Downwind with Oscar Chalupsky ** Video **

Tuesday, 04 January 2011 07:43 | Written by  Dale Lippstreu
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Millers run with the Big O Millers run with the Big O

The ski tilted forward and I felt an overwhelming urge to accelerate my cadence so that we’d catch the run, but “Timing!” growled the big man up front.  “Take it easy!”  I was paddling with one of world’s greatest downwind paddlers and it was proving to be a fascinating (and surprising) experience.

Last week we had uninterrupted South Easters ranging between 20 – 45 knots which afforded us 7 great Millers Runs in 7 succeeding days. I was fortunate enough to do 2 of the runs in the back of my Fenn Elite double with Oscar Chalupsky.  It was an interesting learning experience and I was very surprised to see how different his approach is to what I have been working at for the past few years.


When setting up the ski Oscar insisted that the rudder pedals were inclined forward aligned with the face of the footplate and not vertical as I am accustomed to. I have tried this before but found myself stabbing at the rudder pedals with my toes in order to get sufficient rudder deflection but Oscar's explanation is that the trick is to use very little rudder in any case. It’s worth becoming accustomed to such a set up because there is a second and material benefit in that forward inclined pedals greatly reduce rudder deflections due to rotation and leg movement although I must admit I haven’t tried it yet.

Oscar Chalupsky Dale Lippstreu

Oscar and Dale setting up

Easy going

The most notable aspect of Oscars approach is how easy going it is.  To start with he has (to me) a painfully slow cadence.  It took my very best efforts not to wind up my stroke rate at the hint of a run and even then after 2 x 12km paddles I was only starting to get it right.  Clearly cadence is a matter of style and preference (there are many great paddlers with high stroke rates) but paddling with Oscar highlighted how inefficient my stroke is. Oscar maintains he does stroke drills “at least once a week” and regards it as absolutely essential.  If he finds it necessary after 30 years of paddling I guess I might benefit from adding them to my routine as I don’t do any!

Oscar has essentially 3 downwind modes:

  • an easy freewheeling stroke between runs; 
  • occasional (very occasional) bursts of explosive energy when chasing down or linking runs and 
  • paddles-down between runs.  

We all do this, of course, but the ratios between the modes and his approach to each is very different to what I am used to.  The first thing I noticed is that Oscar is very unfussed about chasing down runs.  I was very surprised to how many runs he was happy to let go: his point is that there is always another one behind so rather wait for a better one.  The next notable feature is how quickly he stops paddling once he is onto the run.  I kept wanting to take a few additional strokes just to make sure we were properly on but Oscar pointed out that all it does is push one down the face.  The trick is rather to sit on the crest of the wave because this preserves potential energy that can be exploited when required.  It also avoids burying the nose of the ski and the resultant energy loss.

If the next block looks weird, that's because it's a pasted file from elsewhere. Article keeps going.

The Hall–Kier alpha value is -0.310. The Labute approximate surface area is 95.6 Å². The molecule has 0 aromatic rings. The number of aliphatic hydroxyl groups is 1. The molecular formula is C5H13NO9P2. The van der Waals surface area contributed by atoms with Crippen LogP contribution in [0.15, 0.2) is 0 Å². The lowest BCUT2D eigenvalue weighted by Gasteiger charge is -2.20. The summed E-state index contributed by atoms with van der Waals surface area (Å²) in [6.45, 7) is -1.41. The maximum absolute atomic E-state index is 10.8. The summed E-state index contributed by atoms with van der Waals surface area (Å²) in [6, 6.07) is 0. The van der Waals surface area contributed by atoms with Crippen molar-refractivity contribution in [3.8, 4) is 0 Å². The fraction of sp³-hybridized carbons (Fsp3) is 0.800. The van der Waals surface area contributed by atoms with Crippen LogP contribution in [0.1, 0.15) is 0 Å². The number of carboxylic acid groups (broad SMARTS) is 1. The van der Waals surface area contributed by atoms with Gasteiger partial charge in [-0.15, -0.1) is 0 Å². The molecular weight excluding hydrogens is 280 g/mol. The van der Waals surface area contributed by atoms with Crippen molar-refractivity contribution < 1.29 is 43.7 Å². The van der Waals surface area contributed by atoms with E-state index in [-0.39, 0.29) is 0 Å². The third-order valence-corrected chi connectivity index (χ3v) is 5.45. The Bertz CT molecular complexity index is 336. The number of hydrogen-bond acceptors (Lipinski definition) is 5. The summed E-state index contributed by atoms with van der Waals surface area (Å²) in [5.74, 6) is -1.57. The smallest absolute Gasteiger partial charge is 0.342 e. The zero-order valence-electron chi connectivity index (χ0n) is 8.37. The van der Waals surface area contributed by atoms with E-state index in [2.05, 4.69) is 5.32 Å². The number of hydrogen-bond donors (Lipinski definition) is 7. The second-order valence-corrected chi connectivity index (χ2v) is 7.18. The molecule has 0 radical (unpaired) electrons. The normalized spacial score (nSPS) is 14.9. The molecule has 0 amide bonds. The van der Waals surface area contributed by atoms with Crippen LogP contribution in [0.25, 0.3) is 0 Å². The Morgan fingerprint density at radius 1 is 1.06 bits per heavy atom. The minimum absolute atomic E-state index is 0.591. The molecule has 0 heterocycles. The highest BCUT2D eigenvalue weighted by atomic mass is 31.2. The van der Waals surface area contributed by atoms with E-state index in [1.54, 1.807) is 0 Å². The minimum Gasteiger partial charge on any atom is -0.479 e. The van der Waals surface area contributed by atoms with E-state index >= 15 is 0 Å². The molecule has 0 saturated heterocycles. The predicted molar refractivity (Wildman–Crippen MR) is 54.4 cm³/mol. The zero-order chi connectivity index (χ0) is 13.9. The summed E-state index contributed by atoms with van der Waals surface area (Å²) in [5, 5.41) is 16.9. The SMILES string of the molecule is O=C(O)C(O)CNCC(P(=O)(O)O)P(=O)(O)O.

Tracking across the wave

Once on the run Oscar immediately begins to track across the swell: so much so that I found myself stomping on the footplate pressing an imaginary rudder to try prevent the ski broaching off the run.  The explanation is that a ski tracking across the run has far higher speed (and therefore kinetic energy) which can be exploited as and when required.  The trick is of course to use this energy to link the runs and this is where the ability to read the water comes in.  The object is, as any downwind paddler knows, to drive the nose of the ski into “holes” and the art is to anticipate where these will develop.  Very often runs are accompanied by a cross chop which causes peaks and troughs across the swell and one can exploit these to ‘thread” the runs together.  I have done this for years but what really struck me about Oscar’s technique is the extent to which he works across the run and weaves back when opportunities to present.  To do this effectively the ski must be positioned at the top of the run and going fast enough to retain positive steering at all times.

Coming off the runs